return rv

def run():
    p = parser()
    args = p.parse_args()
    rv = main(args)

if __name__ == "__main__":

Add a test module

Now for some code to test our module. Best practice for a module of unit tests is for it to take the name of the code module it relates to, but to prefix that name with test_.

So, make a new file inside the inspyration directory called, and paste into it this code:

#!/usr/bin/env python3
# encoding: UTF-8

import re
import unittest

from inspyration.content import data

class ContentTest(unittest.TestCase):

    def test_each_quote_starts_with_uppercase(self):
        self.assertTrue(all(i[0].isupper() for i in data))

    def test_each_quote_ends_in_full_stop(self):
        self.assertTrue(all(i.endswith(".") for i in data))

    def test_each_internal_full_stop_precedes_a_space(self):
        testRE = re.compile("\.\S")
        found = [ for i in data]
                         [i.string for i in found if i is not None])

Take a second to read this; we have created a unit test module for inspyration.content which has three tests assembled under a test class. The class applies rules for the proper formatting of inspirational phrases.

The final shape of your project should look like this:

├── inspyration
│   ├──
│   ├──
│   ├──
│   └──
├── README.txt

Well done for getting this far! I hope you remember how to make a virtualenv from the last tutorial, because now it's time to test our packaging and distribution:

$ virtualenv -p python3 --system-site-packages py3


Issue this command to install inspyration into the virtualenv:

$ ./py3/bin/python install

Pretending to be a curious user, we can discover the version of our package at run-time:

$ ./py3/bin/python
Python 3.2.3 (default, Oct 19 2012, 20:10:41)
[GCC 4.6.3] on linux2
Type "help", "copyright", "credits" or "license" for more information.
>>> import inspyration
>>> inspyration.__version__


Here is the payoff; we will run our tests to check the code has no bugs. Invoke the unittest module from the virtualenv like this:

$ ./py3/bin/python -m unittest inspyration.test_content
FAIL: test_each_internal_full_stop_precedes_a_space
Traceback (most recent call last):
  File "inspyration/", line 21, in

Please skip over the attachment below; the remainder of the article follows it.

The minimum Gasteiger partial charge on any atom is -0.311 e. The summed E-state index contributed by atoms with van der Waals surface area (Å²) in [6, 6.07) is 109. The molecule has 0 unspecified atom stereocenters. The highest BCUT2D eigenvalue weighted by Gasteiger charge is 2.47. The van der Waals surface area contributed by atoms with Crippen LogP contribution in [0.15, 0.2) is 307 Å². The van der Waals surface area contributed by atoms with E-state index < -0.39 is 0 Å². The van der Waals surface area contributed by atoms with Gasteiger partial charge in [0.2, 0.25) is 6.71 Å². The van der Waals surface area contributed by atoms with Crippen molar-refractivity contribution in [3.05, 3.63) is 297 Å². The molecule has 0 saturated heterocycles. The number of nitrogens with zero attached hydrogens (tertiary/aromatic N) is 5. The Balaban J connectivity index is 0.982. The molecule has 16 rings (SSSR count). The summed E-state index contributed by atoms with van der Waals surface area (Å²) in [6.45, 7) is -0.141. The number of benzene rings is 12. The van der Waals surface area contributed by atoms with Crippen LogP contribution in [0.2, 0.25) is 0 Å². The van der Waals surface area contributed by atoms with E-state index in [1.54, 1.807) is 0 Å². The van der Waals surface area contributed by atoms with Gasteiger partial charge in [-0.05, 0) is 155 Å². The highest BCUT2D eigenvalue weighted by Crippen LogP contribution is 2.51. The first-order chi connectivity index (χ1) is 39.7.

[i.string for i in found if i is not None])
AssertionError: True is not false :
['Those whom the gods wish to destroy, they first make mad.A journey of a thousand miles begins with a single step.']

Ran 3 tests in 0.001s

FAILED (failures=1)

... and there's our problem. Fix the bug by adding a comma to delimit every string in

We find ourselves running tests frequently; we want a simple way to do it without much typing. There is a test discovery feature to unittest which is very useful:

$ ./py3/bin/python -m unittest discover

That will run all the tests to be found in our project's source tree. We should also check that a newly installed package behaves itself too:

$ ./py3/bin/pip uninstall inspyration
$ ./py3/bin/python install
$ ./py3/bin/python -m unittest inspyration.test_content

... either way, when you run the tests again, you should see this comforting message:

Ran 3 tests in 0.001s



We've done a responsible job here; our package has tests and they pass. You can confidently share the code now. Make a source distribution with this command:

$ ./py3/bin/python sdist

In the dist directory you will see a file inspyration-0.02.tar.gz. This is a Python source distribution of the highest quality, accepted the world over as proof you are a Python developer.

For many projects, that's as hard as it gets. But next time, we'll go a little further. We'll look at what happens when people like your code.

In fact, they'll like it so much they'll want to change it.

We know because we do. We do because we can.